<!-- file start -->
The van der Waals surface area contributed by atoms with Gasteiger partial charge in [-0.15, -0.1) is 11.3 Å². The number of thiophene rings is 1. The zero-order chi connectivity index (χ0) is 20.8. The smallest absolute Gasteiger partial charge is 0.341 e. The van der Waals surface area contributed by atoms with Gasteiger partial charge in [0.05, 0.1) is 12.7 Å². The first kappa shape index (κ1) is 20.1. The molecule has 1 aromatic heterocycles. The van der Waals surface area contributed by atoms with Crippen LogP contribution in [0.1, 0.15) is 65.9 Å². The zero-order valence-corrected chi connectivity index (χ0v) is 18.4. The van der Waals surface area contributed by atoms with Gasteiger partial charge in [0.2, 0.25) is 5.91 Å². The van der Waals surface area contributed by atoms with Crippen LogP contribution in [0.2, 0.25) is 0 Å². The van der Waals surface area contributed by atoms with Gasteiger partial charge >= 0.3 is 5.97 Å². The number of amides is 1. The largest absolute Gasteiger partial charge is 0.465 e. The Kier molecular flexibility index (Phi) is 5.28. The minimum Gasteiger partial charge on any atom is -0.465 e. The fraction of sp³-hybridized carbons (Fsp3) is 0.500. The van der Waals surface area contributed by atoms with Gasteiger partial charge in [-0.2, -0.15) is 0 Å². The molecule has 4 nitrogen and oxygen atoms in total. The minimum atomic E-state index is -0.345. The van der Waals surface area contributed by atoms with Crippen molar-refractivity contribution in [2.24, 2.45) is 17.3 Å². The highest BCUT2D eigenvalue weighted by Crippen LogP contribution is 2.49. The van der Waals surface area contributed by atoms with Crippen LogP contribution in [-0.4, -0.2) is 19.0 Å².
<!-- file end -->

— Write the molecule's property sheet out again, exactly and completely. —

The van der Waals surface area contributed by atoms with Gasteiger partial charge in [-0.15, -0.1) is 11.3 Å². The number of thiophene rings is 1. The zero-order chi connectivity index (χ0) is 20.8. The smallest absolute Gasteiger partial charge is 0.341 e. The van der Waals surface area contributed by atoms with Gasteiger partial charge in [0.05, 0.1) is 12.7 Å². The first kappa shape index (κ1) is 20.1. The molecule has 1 aromatic heterocycles. The van der Waals surface area contributed by atoms with Crippen LogP contribution in [0.1, 0.15) is 65.9 Å². The zero-order valence-corrected chi connectivity index (χ0v) is 18.4. The van der Waals surface area contributed by atoms with Gasteiger partial charge in [0.2, 0.25) is 5.91 Å². The van der Waals surface area contributed by atoms with Crippen LogP contribution in [0.2, 0.25) is 0 Å². The van der Waals surface area contributed by atoms with Gasteiger partial charge >= 0.3 is 5.97 Å². The number of amides is 1. The largest absolute Gasteiger partial charge is 0.465 e. The Kier molecular flexibility index (Phi) is 5.28. The minimum Gasteiger partial charge on any atom is -0.465 e. The fraction of sp³-hybridized carbons (Fsp3) is 0.500. The van der Waals surface area contributed by atoms with Gasteiger partial charge in [-0.2, -0.15) is 0 Å². The molecule has 4 nitrogen and oxygen atoms in total. The minimum atomic E-state index is -0.345. The van der Waals surface area contributed by atoms with Crippen molar-refractivity contribution in [2.24, 2.45) is 17.3 Å². The highest BCUT2D eigenvalue weighted by Crippen LogP contribution is 2.49. The van der Waals surface area contributed by atoms with Crippen LogP contribution in [-0.4, -0.2) is 19.0 Å².